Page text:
Carnegiea


Also found in: Thesaurus, Encyclopedia, Wikipedia.
Related to Carnegiea: coryphantha, Pachycereus
ThesaurusAntonymsRelated WordsSynonymsLegend:
Noun1.Carnegiea - caryophylloid dicot genus with only one species: saguaroCarnegiea - caryophylloid dicot genus with only one species: saguaro
caryophylloid dicot genus - genus of relatively early dicotyledonous plants including mostly flowers
Cactaceae, cactus family, family Cactaceae - constituting the order Opuntiales
Carnegiea gigantea, saguaro, sahuaro - extremely large treelike cactus of desert regions of southwestern United States having a thick columnar sparsely branched trunk bearing white flowers and edible red pulpy fruit
References in periodicals archive ?
Mobily and its managing director and Chief Executive Officer Khalid Al Kaf, became the first entity in the Arab world to be granted the prestigious Dale CarnegieA Leadership Award.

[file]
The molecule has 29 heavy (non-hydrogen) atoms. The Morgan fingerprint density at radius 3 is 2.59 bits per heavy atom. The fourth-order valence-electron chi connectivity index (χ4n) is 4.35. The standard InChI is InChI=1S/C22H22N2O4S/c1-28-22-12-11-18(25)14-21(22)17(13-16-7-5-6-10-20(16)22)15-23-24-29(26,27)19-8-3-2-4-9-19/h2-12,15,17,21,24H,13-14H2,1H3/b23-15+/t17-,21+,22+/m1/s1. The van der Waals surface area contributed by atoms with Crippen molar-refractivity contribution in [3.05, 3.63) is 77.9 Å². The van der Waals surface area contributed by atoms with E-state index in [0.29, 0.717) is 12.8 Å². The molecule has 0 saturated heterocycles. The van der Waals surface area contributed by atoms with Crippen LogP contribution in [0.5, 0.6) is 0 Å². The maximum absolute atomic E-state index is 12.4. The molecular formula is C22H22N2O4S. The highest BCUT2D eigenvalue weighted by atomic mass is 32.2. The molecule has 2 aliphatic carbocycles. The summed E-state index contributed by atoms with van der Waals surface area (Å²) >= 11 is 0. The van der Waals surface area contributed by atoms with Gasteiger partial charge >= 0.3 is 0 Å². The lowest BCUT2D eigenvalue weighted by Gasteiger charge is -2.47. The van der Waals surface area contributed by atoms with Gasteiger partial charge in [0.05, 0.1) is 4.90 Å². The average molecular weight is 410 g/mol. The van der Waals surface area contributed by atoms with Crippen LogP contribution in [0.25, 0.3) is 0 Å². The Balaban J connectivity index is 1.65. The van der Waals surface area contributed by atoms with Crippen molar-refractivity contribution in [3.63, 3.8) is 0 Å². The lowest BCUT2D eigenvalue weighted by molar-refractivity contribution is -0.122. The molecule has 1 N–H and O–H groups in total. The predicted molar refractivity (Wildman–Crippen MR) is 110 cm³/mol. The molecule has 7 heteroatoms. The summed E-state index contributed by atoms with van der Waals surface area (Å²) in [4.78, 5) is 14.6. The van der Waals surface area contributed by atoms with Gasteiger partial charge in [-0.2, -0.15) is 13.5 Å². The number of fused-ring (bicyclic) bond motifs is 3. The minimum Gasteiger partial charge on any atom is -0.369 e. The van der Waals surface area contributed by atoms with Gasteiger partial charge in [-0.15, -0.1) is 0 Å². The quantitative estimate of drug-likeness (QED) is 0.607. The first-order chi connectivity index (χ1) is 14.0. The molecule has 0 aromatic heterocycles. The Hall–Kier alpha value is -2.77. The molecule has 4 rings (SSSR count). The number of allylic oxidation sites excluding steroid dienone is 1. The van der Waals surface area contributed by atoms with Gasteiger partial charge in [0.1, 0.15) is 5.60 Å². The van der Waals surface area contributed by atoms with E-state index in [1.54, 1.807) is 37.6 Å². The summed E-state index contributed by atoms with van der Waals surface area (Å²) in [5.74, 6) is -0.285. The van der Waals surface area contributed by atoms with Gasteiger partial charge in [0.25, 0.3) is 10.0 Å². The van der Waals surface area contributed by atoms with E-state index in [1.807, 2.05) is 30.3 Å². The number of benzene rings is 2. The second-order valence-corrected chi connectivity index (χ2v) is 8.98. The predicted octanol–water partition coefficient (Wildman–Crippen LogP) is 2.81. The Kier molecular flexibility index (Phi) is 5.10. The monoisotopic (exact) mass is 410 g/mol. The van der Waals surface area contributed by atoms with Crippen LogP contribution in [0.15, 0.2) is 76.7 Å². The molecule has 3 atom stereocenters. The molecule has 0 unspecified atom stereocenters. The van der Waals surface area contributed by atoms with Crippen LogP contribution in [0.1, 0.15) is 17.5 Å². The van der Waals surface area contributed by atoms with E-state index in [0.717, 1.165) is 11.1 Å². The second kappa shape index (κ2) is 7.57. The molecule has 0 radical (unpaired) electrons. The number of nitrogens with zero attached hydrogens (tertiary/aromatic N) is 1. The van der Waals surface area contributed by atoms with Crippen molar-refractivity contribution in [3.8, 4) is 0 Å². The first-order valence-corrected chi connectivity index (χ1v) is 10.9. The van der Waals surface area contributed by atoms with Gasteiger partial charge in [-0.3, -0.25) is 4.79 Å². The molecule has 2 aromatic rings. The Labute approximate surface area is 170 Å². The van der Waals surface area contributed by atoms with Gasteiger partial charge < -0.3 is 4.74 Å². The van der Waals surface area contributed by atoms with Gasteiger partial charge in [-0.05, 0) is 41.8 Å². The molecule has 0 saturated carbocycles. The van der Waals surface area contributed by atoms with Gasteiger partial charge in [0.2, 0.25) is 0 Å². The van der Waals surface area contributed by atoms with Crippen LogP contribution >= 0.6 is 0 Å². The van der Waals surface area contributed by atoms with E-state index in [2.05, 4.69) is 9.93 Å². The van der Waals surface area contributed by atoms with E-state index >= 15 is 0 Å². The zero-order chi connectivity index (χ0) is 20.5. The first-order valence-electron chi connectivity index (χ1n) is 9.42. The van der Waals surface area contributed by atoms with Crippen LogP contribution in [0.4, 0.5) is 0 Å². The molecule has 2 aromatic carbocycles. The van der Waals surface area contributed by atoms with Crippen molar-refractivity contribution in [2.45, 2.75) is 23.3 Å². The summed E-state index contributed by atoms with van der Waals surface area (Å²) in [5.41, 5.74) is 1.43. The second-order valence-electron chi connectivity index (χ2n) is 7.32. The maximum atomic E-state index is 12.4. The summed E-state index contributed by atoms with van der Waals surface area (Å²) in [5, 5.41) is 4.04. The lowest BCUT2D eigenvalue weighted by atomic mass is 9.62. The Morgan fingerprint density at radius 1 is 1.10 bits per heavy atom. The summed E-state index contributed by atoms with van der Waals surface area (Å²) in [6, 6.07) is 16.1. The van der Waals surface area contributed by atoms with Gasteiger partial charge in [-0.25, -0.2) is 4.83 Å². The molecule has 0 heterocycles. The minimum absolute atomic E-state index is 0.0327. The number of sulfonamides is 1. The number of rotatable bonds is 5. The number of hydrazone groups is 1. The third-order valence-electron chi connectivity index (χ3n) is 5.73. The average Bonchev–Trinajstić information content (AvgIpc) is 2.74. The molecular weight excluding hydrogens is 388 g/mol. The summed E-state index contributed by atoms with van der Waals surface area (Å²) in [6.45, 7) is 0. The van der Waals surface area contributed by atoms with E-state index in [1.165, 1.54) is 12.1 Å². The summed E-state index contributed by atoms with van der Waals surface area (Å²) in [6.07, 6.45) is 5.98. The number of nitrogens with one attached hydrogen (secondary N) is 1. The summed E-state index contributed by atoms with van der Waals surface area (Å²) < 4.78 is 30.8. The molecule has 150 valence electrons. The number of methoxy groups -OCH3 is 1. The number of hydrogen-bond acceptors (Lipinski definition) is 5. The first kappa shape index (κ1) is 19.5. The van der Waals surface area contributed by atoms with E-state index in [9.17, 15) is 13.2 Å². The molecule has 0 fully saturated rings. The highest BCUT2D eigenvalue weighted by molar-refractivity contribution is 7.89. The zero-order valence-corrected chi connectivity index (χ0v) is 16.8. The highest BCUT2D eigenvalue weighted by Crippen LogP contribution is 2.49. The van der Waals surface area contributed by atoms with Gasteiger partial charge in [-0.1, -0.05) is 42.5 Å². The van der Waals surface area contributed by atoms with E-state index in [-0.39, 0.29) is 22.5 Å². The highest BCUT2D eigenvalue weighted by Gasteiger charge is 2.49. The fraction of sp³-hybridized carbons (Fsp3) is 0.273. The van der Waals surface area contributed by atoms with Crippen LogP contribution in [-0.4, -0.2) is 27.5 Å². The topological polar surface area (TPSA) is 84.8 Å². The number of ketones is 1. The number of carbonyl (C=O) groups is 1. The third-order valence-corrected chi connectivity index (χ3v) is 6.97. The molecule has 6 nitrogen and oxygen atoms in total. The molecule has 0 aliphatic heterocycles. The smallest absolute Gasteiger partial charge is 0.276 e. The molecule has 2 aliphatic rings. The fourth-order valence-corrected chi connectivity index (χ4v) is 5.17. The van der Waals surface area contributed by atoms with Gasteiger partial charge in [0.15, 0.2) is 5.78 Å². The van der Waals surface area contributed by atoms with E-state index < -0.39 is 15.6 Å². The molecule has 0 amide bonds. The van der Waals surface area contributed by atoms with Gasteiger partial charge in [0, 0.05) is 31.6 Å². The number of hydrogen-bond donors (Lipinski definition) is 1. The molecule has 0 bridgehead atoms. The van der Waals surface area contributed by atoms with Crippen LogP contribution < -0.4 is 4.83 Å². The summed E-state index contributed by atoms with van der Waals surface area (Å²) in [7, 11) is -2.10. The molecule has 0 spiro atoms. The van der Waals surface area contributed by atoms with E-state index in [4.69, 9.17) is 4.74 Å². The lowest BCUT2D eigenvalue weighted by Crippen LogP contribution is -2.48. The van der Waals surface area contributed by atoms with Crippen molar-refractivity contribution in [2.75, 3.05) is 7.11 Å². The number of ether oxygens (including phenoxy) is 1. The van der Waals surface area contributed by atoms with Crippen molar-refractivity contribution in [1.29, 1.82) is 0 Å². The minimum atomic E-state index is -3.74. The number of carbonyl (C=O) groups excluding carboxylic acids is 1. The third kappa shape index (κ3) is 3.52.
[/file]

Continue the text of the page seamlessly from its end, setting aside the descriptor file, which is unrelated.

In that review, in which interesting trends between demography and life-form emerged, only one cactus, Carnegiea gigantea, was included.
Soil characteristics have been found to affect seed germination of several cacti, like Carnegiea gigantea and Stenocereus thurberi (McDonough, 1964), Ferocactus histrix (Del Castillo, 1986), Mammillaria heyderi (Trejo-Hernandez and Garza-Castillo, 1993), Turbinicarpus polaskii, T.
wislizeni Columnar cacti Carnegiea gigantea 3 1 3 Cephalocereus columnatrajani Escontria chiotilla Lophocereus schottii Neobuxbaumia macro- 1 3 cephala N.
Two sites were sampled representing different portions of the range of Carnegiea in Arizona.
candelaris 1996; Mauseth & Plemons- Rodriguez, 1998 Calymmanthiwn substerile Mauseth & Plemons-Rodriguez, 1998 Carnegiea gigantea Gibson, 1973; Hemenway, 1934; Terrazas & Loza-Cornejo, 2002 Cephalocereus apicicephalium, Gibson, 1973; Gibson & Horak, C.
Dry conditions after fires also are known to reduce survival of long-lived desert plants such as Carnegiea and Yucca (Esque et al.
The first studies with gibberellic acid in Cactaceae were by Alcorn and Kurtz (1959) and McDonough (1964) who demonstrated that concentrations of 500 and 1,000 ppm increased germination of seeds of Carnegiea gigantea and Stenocereus thurberi under light and dark treatments in a temperature range close to optimum.